Preparing for the Deprecation of Third-Party Cookies: What Developers Need to Know



As we approach the end of an era for third-party cookies, developers must prepare their websites and applications for the upcoming changes. With Google Chrome planning to phase out third-party cookies for 100% of users by Q3 2024, subject to competition concerns being addressed, it's crucial for developers to understand the implications and take action to ensure a smooth transition. In this blog post, we'll explore what developers need to know about the deprecation of third-party cookies and the steps they can take to adapt their sites and services.

Understanding Third-Party Cookies

Third-party cookies have been a fundamental part of the web for nearly three decades, enabling functionality such as cross-site tracking, personalized advertising, and embedded content. However, they have also raised privacy concerns due to their ability to track user activity across different websites. As a result, browsers like Chrome are taking steps to phase out third-party cookies to enhance user privacy.

The Privacy Sandbox Initiative

To address the challenges posed by the removal of third-party cookies, Google has introduced the Privacy Sandbox initiative. This initiative aims to develop a set of APIs that provide alternative solutions for key use cases currently reliant on third-party cookies, such as advertising, measurement, and fraud prevention. These APIs are designed to preserve user privacy while still enabling essential functionality for websites and online services.

Preparing for the Deprecation

Developers should take the following steps to prepare for the deprecation of third-party cookies.

Audit Third-Party Cookie Usage

Start by auditing your website or application to identify instances where third-party cookies are being used. Look for cookies with the SameSite=None attribute, as these are the ones that will be affected by the deprecation. Chrome DevTools and the Privacy Sandbox Analysis Tool (PSAT) can help you identify and analyze third-party cookie usage.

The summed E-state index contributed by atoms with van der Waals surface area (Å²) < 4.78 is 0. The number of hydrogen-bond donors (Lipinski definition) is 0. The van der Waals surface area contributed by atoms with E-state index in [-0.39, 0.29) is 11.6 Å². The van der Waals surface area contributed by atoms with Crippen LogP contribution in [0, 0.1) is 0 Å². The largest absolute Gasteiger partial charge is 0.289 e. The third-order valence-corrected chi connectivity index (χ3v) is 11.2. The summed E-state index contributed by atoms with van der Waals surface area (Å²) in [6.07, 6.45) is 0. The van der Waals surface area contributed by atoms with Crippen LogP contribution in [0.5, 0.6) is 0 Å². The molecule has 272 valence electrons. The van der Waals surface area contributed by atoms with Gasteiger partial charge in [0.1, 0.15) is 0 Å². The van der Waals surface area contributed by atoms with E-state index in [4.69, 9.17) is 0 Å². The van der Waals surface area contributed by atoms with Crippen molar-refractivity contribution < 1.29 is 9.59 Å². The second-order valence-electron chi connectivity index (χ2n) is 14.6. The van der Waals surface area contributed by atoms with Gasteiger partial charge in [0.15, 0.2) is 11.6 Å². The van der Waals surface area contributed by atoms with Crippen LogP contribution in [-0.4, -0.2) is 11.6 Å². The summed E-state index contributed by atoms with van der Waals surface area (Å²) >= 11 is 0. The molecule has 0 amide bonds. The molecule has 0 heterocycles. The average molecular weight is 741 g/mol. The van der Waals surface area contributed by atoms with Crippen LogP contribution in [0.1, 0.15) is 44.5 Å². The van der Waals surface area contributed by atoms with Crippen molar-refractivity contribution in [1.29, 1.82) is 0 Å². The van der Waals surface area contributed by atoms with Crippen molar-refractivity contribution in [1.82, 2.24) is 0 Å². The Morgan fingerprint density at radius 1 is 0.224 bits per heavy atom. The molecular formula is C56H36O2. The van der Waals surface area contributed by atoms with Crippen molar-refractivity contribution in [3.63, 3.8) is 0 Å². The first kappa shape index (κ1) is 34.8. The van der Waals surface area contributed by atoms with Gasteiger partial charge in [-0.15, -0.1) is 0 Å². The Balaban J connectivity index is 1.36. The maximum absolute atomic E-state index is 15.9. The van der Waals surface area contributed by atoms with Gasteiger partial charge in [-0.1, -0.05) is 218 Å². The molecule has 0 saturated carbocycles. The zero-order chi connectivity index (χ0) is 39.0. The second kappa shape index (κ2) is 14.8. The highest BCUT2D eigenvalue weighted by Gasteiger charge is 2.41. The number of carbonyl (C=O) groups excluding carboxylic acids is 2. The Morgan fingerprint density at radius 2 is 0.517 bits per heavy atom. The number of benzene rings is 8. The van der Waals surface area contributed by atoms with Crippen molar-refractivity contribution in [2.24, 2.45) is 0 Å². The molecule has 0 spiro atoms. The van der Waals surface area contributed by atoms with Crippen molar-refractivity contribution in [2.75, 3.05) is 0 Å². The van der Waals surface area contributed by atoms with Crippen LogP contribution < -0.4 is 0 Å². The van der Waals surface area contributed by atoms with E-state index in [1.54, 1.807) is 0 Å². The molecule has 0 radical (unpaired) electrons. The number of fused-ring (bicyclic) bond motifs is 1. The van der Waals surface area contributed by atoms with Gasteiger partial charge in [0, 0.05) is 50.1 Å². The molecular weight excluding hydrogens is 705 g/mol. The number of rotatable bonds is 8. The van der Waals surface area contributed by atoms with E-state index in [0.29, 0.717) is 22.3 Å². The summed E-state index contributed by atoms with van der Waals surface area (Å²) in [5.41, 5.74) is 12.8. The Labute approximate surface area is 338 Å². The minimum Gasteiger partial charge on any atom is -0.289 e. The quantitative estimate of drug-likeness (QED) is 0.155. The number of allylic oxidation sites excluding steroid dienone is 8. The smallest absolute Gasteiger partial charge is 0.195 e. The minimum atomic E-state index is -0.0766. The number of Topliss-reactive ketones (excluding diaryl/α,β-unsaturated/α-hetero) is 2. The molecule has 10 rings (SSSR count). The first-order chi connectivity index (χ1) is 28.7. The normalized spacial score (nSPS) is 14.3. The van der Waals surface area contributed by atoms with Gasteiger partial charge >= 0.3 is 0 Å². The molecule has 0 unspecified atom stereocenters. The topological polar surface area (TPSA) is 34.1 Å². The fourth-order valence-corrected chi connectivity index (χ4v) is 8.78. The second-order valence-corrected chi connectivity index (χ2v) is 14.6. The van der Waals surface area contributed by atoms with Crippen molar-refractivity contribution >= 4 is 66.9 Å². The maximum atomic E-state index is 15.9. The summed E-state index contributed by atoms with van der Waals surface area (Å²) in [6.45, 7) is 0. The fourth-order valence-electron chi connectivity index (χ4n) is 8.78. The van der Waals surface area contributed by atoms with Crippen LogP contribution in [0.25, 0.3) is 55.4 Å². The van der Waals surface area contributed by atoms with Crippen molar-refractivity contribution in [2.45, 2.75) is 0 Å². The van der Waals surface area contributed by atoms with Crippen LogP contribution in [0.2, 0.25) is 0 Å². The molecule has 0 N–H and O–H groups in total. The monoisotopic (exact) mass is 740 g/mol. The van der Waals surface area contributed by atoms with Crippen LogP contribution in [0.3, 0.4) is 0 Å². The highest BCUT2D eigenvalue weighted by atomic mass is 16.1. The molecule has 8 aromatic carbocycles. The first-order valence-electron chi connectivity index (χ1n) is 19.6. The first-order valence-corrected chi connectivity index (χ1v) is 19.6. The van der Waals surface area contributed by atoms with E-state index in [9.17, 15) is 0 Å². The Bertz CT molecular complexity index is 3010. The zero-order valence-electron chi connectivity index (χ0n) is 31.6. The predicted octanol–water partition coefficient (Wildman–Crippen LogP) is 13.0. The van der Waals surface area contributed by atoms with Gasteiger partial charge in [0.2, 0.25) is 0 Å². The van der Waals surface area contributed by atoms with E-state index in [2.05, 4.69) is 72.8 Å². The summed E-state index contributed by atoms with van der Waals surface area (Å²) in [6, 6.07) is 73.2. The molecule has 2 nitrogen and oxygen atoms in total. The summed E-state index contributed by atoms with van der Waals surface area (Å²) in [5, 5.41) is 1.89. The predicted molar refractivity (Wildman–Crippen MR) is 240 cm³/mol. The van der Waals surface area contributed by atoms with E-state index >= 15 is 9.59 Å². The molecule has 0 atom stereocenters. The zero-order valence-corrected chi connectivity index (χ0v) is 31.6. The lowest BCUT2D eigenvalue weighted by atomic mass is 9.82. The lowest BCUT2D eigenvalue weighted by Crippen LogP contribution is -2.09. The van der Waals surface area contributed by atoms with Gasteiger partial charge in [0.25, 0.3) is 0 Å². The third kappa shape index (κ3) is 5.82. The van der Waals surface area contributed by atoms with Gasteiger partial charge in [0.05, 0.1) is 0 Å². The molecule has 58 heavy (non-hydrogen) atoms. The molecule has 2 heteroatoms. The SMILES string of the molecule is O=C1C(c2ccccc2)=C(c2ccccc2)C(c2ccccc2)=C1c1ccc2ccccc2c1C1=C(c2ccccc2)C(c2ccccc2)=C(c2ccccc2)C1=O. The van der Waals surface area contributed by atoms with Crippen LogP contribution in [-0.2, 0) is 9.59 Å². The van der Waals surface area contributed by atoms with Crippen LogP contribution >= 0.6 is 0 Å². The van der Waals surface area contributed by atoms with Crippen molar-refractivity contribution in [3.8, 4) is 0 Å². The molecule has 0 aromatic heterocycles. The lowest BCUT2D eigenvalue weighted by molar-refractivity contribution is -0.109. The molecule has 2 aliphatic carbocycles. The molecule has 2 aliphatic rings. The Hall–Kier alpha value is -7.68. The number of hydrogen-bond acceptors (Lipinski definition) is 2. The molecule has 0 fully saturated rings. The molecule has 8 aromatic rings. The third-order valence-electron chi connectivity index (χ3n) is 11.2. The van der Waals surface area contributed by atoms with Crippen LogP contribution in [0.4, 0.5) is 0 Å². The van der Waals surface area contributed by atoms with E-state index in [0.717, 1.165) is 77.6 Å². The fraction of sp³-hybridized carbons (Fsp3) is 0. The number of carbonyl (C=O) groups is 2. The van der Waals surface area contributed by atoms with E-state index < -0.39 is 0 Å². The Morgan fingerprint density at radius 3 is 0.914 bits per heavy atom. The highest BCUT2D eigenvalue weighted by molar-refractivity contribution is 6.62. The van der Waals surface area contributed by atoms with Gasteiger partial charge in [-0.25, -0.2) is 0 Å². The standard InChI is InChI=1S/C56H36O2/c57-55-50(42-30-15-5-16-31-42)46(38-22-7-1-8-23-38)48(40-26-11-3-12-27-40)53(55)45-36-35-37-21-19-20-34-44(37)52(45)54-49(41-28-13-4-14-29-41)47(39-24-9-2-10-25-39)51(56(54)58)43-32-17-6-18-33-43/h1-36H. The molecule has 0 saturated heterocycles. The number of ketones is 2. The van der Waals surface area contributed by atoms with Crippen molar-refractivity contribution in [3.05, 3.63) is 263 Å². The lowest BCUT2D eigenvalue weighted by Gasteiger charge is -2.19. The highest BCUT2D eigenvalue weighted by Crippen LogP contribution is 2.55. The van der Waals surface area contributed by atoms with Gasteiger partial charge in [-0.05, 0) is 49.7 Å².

Test for Breakage

Once you have identified the third-party cookies in use, test your site or application with third-party cookies disabled. Chrome provides a command-line flag (--test-third-party-cookie-phaseout) and a Chrome flag (chrome://flags/#test-third-party-cookie-phaseout) to simulate the state after the phase-out. Run your test suites or manually test critical user journeys to identify any breakages or issues that arise when third-party cookies are blocked.

Explore Alternative Solutions

For cross-site cookies that store data on a per-site basis, consider using the Partitioned attribute with the Cookies Having Independent Partitioned State (CHIPS) feature. This allows for separate cookie instances to be set per top-level site while maintaining user privacy. For cookies used across a small group of related sites, the Related Website Sets (RWS) feature can be used to allow cross-site access within the defined set of sites.

Migrate to Privacy-Preserving APIs

For other use cases that rely on third-party cookies, explore the privacy-preserving APIs provided by the Privacy Sandbox. These include APIs for federated identity (Federated Credential Management), anti-fraud and anti-spam (Private State Tokens), interest-based advertising (Topics), remarketing (Protected Audience), and ad measurement (Attribution Reporting). Evaluate which APIs are relevant to your use cases and start migrating your implementation accordingly.

Temporary Mitigation Options

While working on the necessary changes to migrate away from third-party cookies, there are temporary options available to preserve critical user experiences.

Third-Party Deprecation Trial

Chrome plans to offer a deprecation trial that allows third-party embeds to temporarily continue using third-party cookies for a limited period. This trial requires a review process and is intended for functions that greatly affect critical user journeys. Advertising use cases will not be considered for the deprecation trial.

Enterprise Controls

For enterprise-managed Chrome instances, administrators will have controls over the deprecation of third-party cookies. Enterprise administrators can set policies to temporarily allow third-party cookies while making the necessary changes to their sites and services.


The deprecation of third-party cookies is a significant milestone in the journey towards a more privacy-focused web. As developers, it's essential to understand the implications of this change and take proactive steps to ensure your websites and applications are prepared. By auditing your third-party cookie usage, testing for breakage, exploring alternative solutions, and migrating to privacy-preserving APIs, you can navigate this transition successfully.

Remember to stay updated with the latest developments and timelines provided by Chrome and the Privacy Sandbox initiative. If you encounter any issues or have questions, report them through the appropriate channels and engage with the developer community for support.

Embracing privacy-preserving technologies and adapting to the evolving web landscape is crucial for building trust with users and delivering secure and seamless online experiences. By taking action now, you can ensure your sites and services are ready for a future without third-party cookies.